My argument with Dr Elmer is that he (not I) described the biblical authors pejoratively and derisively, with the explicit implication that their religious “orthodoxy” (over against “folk religion’s” unorthodoxy) is somehow tainted.

                  To me, it matters not two jots that the people who wrote much of the bible were literate, educated, Jerusalem-based, AND (to boot) MALE. It Only someone with an ideological barrow to push would make this the basis of an argument against accepting orthodox religious teaching.

                  It seems equally pointless to me to try to imply, as Dawkins attempts to do, that if the biblical authors were tribal peasants “who had no privileged information”, their witness is also for some reason to be questioned.

                  I object to making the human imperfections of the authors a criteria of criticism, not to the fact that the human authors were imperfect.

                  For this reason, I think your doubts about my “doubts” is unfounded.

                  • Peregrinus

                    I’m not meaning to be smart, David, but when you start talking about the “explicit implication” of Dr Elmer’s work, I feel your argument must be shaky.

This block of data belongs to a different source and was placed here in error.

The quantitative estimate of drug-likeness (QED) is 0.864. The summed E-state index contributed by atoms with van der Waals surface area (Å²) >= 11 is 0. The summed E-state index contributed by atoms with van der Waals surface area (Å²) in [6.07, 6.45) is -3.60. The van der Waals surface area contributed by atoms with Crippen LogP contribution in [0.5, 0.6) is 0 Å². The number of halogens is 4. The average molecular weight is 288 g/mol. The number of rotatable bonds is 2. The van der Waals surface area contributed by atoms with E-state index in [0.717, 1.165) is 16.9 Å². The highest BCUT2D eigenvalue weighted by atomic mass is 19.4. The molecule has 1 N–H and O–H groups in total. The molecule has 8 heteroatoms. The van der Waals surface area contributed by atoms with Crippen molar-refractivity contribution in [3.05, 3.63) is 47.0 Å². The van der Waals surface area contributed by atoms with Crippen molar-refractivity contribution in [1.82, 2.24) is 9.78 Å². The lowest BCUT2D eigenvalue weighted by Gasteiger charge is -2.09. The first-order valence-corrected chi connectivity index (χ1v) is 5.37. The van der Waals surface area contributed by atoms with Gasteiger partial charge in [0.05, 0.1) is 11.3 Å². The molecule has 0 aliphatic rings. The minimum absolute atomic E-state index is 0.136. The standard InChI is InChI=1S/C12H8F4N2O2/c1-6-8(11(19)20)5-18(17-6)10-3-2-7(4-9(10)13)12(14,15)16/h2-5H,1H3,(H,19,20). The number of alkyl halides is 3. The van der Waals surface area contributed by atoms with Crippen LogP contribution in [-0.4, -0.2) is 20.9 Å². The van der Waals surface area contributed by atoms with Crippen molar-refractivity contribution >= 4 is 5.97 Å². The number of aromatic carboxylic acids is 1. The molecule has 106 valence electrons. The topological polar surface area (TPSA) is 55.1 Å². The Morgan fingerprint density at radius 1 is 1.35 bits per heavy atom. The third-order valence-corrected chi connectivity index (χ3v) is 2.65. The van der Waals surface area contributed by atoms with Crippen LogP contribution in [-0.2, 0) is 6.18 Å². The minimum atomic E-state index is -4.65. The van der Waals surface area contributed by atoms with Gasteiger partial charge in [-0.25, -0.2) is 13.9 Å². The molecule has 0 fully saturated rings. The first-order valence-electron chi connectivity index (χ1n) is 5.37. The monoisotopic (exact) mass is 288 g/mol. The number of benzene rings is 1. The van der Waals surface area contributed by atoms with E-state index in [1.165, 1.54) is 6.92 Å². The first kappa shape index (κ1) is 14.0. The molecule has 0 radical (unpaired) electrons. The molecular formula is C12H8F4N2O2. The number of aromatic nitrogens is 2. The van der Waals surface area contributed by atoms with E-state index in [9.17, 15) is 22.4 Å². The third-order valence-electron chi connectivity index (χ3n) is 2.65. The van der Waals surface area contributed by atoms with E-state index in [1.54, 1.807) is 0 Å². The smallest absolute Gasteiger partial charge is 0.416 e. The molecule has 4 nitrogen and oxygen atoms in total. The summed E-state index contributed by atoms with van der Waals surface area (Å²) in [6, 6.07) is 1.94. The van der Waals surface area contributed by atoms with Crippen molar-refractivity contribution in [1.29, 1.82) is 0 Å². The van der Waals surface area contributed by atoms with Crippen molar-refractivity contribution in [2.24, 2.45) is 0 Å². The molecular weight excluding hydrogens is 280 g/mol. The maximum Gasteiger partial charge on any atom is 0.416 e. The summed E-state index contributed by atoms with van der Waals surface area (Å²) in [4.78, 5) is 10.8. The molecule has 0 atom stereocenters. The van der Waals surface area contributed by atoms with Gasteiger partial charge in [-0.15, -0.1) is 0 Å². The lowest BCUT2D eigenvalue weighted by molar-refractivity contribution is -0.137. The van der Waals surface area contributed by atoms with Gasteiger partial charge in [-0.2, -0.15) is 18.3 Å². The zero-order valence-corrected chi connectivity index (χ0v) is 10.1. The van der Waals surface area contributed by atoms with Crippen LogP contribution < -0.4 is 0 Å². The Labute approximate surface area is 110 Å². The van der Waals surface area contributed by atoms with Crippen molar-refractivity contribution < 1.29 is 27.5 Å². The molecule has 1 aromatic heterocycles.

If we grant that Dr Elmer described the human authors pejoratively and derisively it is still you, not Dr Elmer, who is making a link between that and the orthodoxy of what they gave to us. I think you have to accept responsibility for making that link; you can’t offload it onto Dr Elmer.

                    Dr Elemer notes, quoting Rahher, that there is still today a discrepancy between what the church officially teaches and what the people actually believe, but his point is not at all that what the people actually believe has a greater claim to orthodoxy. In fact, I read his point – which is again Rahner’s – as being that what we may call “popular faith” may be not at all orthodox, but still salvific.

                    If anything, he says, we get “too upset” about orthodoxy, and perhaps your reaction supports him; you can only understand his comments as being about orthodoxy, as though there were no other point he could be making, even though he says as explicitly as he possibly could that he is making a different point.

                    I have to repeat that it is you, not Dr Elmer, who suggests that describing the priestly authors as patriarchal, etc, has implications for the orthodoxy of what they gave us.

                    • Dr Elemer notes, quoting Rahher, that there is still today a discrepancy between what the church officially teaches and what the people actually believe, but his point is not at all that what the people actually believe has a greater claim to orthodoxy